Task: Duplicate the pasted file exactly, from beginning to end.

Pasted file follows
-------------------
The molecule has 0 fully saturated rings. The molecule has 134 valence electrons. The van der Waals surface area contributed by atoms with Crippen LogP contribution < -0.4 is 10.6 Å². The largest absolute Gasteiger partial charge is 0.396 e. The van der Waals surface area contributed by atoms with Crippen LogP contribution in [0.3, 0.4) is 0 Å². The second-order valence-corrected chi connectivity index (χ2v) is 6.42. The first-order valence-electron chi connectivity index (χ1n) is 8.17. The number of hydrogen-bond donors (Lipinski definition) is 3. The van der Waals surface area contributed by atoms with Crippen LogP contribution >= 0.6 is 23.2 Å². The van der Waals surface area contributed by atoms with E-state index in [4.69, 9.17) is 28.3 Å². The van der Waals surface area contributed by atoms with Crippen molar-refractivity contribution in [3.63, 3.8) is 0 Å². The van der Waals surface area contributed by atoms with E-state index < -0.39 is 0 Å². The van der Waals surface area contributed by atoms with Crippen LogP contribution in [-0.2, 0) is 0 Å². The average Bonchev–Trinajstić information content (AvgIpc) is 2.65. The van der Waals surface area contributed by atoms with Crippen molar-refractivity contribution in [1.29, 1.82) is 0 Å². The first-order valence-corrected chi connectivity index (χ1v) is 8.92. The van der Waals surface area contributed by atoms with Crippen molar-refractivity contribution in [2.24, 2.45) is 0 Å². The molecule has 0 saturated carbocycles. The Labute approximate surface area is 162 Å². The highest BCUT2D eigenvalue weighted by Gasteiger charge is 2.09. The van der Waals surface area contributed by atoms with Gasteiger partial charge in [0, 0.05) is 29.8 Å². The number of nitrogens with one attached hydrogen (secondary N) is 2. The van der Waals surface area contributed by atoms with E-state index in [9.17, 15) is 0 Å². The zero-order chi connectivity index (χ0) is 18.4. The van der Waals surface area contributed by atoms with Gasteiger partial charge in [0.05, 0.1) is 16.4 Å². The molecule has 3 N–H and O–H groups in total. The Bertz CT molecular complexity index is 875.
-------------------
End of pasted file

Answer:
The molecule has 0 fully saturated rings. The molecule has 134 valence electrons. The van der Waals surface area contributed by atoms with Crippen LogP contribution < -0.4 is 10.6 Å². The largest absolute Gasteiger partial charge is 0.396 e. The van der Waals surface area contributed by atoms with Crippen LogP contribution in [0.3, 0.4) is 0 Å². The second-order valence-corrected chi connectivity index (χ2v) is 6.42. The first-order valence-electron chi connectivity index (χ1n) is 8.17. The number of hydrogen-bond donors (Lipinski definition) is 3. The van der Waals surface area contributed by atoms with Crippen LogP contribution >= 0.6 is 23.2 Å². The van der Waals surface area contributed by atoms with E-state index in [4.69, 9.17) is 28.3 Å². The van der Waals surface area contributed by atoms with Crippen molar-refractivity contribution in [3.63, 3.8) is 0 Å². The van der Waals surface area contributed by atoms with E-state index < -0.39 is 0 Å². The van der Waals surface area contributed by atoms with Crippen LogP contribution in [-0.2, 0) is 0 Å². The average Bonchev–Trinajstić information content (AvgIpc) is 2.65. The van der Waals surface area contributed by atoms with Crippen molar-refractivity contribution in [1.29, 1.82) is 0 Å². The first-order valence-corrected chi connectivity index (χ1v) is 8.92. The van der Waals surface area contributed by atoms with Crippen molar-refractivity contribution in [2.24, 2.45) is 0 Å². The molecule has 0 saturated carbocycles. The Labute approximate surface area is 162 Å². The highest BCUT2D eigenvalue weighted by Gasteiger charge is 2.09. The van der Waals surface area contributed by atoms with Gasteiger partial charge in [0, 0.05) is 29.8 Å². The number of nitrogens with one attached hydrogen (secondary N) is 2. The van der Waals surface area contributed by atoms with E-state index in [9.17, 15) is 0 Å². The zero-order chi connectivity index (χ0) is 18.4. The van der Waals surface area contributed by atoms with Gasteiger partial charge in [0.05, 0.1) is 16.4 Å². The molecule has 3 N–H and O–H groups in total. The Bertz CT molecular complexity index is 875.